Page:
Thursday, May 25, 2006

New Poll Out


Ok a new poll was released by the University of Cincinnati, the first major one since the primary elections. Here is the entire story:

Democratic U.S. Rep. Ted Strickland has a slight lead over Republican Secretary of State Kenneth Blackwell in the race for Ohio governor, according to a statewide poll released Thursday.

About 50 percent of registered voters said they would select Strickland versus 44 percent who would chose Blackwell, according to the first major poll since the primary election, conducted by the University of Cincinnati. The poll had a margin of error of plus or minus 3.7 percentage points.

The Ohio Poll, conducted from May 9 through May 21, also showed Republican U.S. Sen. Mike DeWine leading U.S. Rep. Sherrod Brown, the Democratic challenger for the Senate seat. About 52 percent of voters support DeWine versus 42 percent who favor Brown.

Democrats elbowed Paul Hackett, an Iraqi War veteran who was running a strong grassroots campaign against DeWine, out of the primary in hopes that the popular Brown could prevail in the wake of widespread Republican scandal.

Brown had the lowest name recognition of all four candidates, according to the poll, with just 77 percent of the 698 registered voters sampled knowing who he is. DeWine was recognized by 95 percent of people surveyed.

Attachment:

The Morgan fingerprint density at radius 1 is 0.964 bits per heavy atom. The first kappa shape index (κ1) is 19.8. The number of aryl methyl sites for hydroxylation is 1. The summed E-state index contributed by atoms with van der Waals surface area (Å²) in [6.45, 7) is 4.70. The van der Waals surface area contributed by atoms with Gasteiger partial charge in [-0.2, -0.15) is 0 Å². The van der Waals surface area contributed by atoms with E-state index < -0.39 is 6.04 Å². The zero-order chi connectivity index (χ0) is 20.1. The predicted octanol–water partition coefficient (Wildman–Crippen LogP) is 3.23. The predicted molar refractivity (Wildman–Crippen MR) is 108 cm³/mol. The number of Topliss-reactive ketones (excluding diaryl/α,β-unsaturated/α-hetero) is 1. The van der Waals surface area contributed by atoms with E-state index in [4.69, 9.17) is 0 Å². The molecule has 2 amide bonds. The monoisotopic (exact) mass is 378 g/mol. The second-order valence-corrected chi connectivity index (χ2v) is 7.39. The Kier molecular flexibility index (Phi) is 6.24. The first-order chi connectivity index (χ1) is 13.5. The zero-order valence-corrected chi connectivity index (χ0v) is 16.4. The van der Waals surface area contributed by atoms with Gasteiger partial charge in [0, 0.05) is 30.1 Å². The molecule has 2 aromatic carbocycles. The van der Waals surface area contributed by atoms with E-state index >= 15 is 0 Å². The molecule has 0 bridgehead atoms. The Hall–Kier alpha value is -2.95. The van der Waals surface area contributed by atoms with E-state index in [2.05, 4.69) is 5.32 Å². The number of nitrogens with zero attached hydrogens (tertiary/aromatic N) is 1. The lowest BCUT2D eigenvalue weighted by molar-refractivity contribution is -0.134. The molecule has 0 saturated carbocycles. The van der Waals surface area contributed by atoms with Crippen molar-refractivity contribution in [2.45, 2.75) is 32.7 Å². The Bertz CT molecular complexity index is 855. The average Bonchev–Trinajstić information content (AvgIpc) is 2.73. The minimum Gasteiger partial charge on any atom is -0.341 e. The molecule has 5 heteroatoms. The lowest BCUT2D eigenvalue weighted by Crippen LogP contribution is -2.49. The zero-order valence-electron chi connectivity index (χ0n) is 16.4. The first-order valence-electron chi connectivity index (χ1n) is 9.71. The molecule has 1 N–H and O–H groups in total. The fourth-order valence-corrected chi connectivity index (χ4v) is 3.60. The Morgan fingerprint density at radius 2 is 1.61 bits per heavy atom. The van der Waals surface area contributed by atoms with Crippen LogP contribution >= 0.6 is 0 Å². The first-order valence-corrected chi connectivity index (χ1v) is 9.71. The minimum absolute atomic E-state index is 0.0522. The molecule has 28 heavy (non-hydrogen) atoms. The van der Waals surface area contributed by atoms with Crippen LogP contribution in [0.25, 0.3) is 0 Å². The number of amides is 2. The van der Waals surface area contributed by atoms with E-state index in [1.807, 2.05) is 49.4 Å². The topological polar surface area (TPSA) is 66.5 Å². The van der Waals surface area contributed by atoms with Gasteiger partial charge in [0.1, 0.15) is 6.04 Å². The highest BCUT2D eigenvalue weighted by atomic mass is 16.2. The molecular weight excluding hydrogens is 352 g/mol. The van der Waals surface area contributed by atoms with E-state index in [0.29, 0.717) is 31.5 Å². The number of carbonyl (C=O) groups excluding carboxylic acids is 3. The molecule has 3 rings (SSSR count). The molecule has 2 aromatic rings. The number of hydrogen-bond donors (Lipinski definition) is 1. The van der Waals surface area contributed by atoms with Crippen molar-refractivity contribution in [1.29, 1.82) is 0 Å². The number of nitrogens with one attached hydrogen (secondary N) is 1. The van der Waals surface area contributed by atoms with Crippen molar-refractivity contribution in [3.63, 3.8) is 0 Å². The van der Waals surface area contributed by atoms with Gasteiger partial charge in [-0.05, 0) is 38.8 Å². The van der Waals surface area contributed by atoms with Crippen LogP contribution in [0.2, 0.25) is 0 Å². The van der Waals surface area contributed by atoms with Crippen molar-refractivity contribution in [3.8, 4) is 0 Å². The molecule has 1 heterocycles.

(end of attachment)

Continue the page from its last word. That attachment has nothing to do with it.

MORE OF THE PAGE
Ninety-two percent of those surveyed knew Blackwell's name, versus 79 percent who had heard of Strickland.

When asked whether they have a positive opinion of the candidates, people of all parties gave Strickland a 10 percent favorability rating. Blackwell's was lower at just 3 percent, fueled by a heavy unfavorable sentimate among registered Democrats. The rating measures the percentage difference between voters with positive and negative opinions of the candidate.

DeWine was viewed most positively, receiving a 15 percent favorability rating, compared to 7 percent for Brown.

The poll also revealed a significant lack of information about the candidates among registered voters. Forty-five percent of voters surveyed -- and particularly independents -- said they know too little about Blackwell to judge him. Fifty-one percent said they still need more information about Strickland, with only those in his southeastern Ohio congressional district claiming adequate knowledge.

I believe those numbers are very incouraging for Republicans. Blackwell might be down in the polls, but I believe as the campaign swings into high gear in the fall, he will be just fine. Also, I believe the more people learn about Sherrod Brown, the worse off he is. I live in his district, and the man is worthless.

Im confident about 2006.


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